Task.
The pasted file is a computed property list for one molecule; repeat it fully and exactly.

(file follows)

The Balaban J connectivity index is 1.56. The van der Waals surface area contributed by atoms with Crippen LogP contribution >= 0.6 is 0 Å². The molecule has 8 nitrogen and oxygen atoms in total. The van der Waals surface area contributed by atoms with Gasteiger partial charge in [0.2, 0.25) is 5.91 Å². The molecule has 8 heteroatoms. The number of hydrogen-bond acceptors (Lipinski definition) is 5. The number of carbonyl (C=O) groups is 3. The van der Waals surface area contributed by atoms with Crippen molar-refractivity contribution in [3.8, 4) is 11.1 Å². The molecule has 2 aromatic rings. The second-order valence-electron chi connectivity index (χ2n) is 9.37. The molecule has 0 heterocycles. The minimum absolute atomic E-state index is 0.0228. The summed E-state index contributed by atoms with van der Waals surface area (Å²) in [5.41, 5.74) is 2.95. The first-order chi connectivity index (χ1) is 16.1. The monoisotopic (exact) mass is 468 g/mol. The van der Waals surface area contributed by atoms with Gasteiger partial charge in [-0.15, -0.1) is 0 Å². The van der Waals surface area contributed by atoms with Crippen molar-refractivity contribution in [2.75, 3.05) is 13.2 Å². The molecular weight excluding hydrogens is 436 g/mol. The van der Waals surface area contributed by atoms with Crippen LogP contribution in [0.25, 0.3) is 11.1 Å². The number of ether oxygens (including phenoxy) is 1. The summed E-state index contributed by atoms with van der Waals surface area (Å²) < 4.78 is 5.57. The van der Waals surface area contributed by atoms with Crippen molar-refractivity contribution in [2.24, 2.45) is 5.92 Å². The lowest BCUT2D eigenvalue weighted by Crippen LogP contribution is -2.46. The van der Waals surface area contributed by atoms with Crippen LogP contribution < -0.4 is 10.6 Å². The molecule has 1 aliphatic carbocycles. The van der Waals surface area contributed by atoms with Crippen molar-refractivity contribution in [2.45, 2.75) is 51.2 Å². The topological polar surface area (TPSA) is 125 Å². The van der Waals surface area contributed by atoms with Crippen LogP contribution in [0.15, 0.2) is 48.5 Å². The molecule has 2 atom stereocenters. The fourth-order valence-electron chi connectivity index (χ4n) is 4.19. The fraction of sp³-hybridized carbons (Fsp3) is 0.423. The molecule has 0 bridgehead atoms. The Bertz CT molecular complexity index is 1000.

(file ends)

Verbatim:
The Balaban J connectivity index is 1.56. The van der Waals surface area contributed by atoms with Crippen LogP contribution >= 0.6 is 0 Å². The molecule has 8 nitrogen and oxygen atoms in total. The van der Waals surface area contributed by atoms with Gasteiger partial charge in [0.2, 0.25) is 5.91 Å². The molecule has 8 heteroatoms. The number of hydrogen-bond acceptors (Lipinski definition) is 5. The number of carbonyl (C=O) groups is 3. The van der Waals surface area contributed by atoms with Crippen molar-refractivity contribution in [3.8, 4) is 11.1 Å². The molecule has 2 aromatic rings. The second-order valence-electron chi connectivity index (χ2n) is 9.37. The molecule has 0 heterocycles. The minimum absolute atomic E-state index is 0.0228. The summed E-state index contributed by atoms with van der Waals surface area (Å²) in [5.41, 5.74) is 2.95. The first-order chi connectivity index (χ1) is 16.1. The monoisotopic (exact) mass is 468 g/mol. The van der Waals surface area contributed by atoms with Gasteiger partial charge in [-0.15, -0.1) is 0 Å². The van der Waals surface area contributed by atoms with Crippen molar-refractivity contribution in [2.75, 3.05) is 13.2 Å². The molecular weight excluding hydrogens is 436 g/mol. The van der Waals surface area contributed by atoms with Crippen LogP contribution in [0.25, 0.3) is 11.1 Å². The number of ether oxygens (including phenoxy) is 1. The summed E-state index contributed by atoms with van der Waals surface area (Å²) < 4.78 is 5.57. The van der Waals surface area contributed by atoms with Crippen molar-refractivity contribution in [2.24, 2.45) is 5.92 Å². The lowest BCUT2D eigenvalue weighted by Crippen LogP contribution is -2.46. The van der Waals surface area contributed by atoms with Crippen LogP contribution < -0.4 is 10.6 Å². The molecule has 1 aliphatic carbocycles. The van der Waals surface area contributed by atoms with Crippen molar-refractivity contribution in [2.45, 2.75) is 51.2 Å². The topological polar surface area (TPSA) is 125 Å². The van der Waals surface area contributed by atoms with Crippen LogP contribution in [0.15, 0.2) is 48.5 Å². The molecule has 2 atom stereocenters. The fourth-order valence-electron chi connectivity index (χ4n) is 4.19. The fraction of sp³-hybridized carbons (Fsp3) is 0.423. The molecule has 0 bridgehead atoms. The Bertz CT molecular complexity index is 1000.